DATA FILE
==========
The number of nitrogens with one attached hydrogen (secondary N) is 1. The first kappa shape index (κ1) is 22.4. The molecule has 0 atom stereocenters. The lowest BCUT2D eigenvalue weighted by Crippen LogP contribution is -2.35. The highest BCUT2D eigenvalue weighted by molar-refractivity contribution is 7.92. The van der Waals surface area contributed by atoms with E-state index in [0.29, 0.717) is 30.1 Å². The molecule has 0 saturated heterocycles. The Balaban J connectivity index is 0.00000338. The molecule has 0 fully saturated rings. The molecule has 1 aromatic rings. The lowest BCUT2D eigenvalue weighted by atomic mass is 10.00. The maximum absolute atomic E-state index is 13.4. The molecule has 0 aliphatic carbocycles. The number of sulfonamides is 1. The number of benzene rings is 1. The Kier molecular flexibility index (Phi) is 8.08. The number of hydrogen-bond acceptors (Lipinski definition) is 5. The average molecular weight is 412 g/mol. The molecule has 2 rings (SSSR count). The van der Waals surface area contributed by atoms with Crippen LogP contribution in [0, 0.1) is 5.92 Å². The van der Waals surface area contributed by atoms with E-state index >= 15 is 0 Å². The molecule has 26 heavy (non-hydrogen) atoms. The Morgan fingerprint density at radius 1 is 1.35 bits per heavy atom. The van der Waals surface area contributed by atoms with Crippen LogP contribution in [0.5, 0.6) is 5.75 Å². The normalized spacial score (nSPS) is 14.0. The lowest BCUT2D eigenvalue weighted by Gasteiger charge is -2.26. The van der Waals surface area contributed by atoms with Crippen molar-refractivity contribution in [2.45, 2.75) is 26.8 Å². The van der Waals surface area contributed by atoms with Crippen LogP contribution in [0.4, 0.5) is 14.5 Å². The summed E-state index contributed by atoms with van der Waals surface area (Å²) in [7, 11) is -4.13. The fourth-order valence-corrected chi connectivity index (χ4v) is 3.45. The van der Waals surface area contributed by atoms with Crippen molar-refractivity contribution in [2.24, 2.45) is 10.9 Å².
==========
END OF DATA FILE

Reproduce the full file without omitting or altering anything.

The number of nitrogens with one attached hydrogen (secondary N) is 1. The first kappa shape index (κ1) is 22.4. The molecule has 0 atom stereocenters. The lowest BCUT2D eigenvalue weighted by Crippen LogP contribution is -2.35. The highest BCUT2D eigenvalue weighted by molar-refractivity contribution is 7.92. The van der Waals surface area contributed by atoms with E-state index in [0.29, 0.717) is 30.1 Å². The molecule has 0 saturated heterocycles. The Balaban J connectivity index is 0.00000338. The molecule has 0 fully saturated rings. The molecule has 1 aromatic rings. The lowest BCUT2D eigenvalue weighted by atomic mass is 10.00. The maximum absolute atomic E-state index is 13.4. The molecule has 0 aliphatic carbocycles. The number of sulfonamides is 1. The number of benzene rings is 1. The Kier molecular flexibility index (Phi) is 8.08. The number of hydrogen-bond acceptors (Lipinski definition) is 5. The average molecular weight is 412 g/mol. The molecule has 2 rings (SSSR count). The van der Waals surface area contributed by atoms with Crippen LogP contribution in [0, 0.1) is 5.92 Å². The van der Waals surface area contributed by atoms with E-state index >= 15 is 0 Å². The molecule has 26 heavy (non-hydrogen) atoms. The Morgan fingerprint density at radius 1 is 1.35 bits per heavy atom. The van der Waals surface area contributed by atoms with Crippen LogP contribution in [0.5, 0.6) is 5.75 Å². The normalized spacial score (nSPS) is 14.0. The lowest BCUT2D eigenvalue weighted by Gasteiger charge is -2.26. The van der Waals surface area contributed by atoms with Crippen molar-refractivity contribution in [2.45, 2.75) is 26.8 Å². The van der Waals surface area contributed by atoms with Crippen LogP contribution in [0.4, 0.5) is 14.5 Å². The summed E-state index contributed by atoms with van der Waals surface area (Å²) in [7, 11) is -4.13. The fourth-order valence-corrected chi connectivity index (χ4v) is 3.45. The van der Waals surface area contributed by atoms with Crippen molar-refractivity contribution in [2.24, 2.45) is 10.9 Å².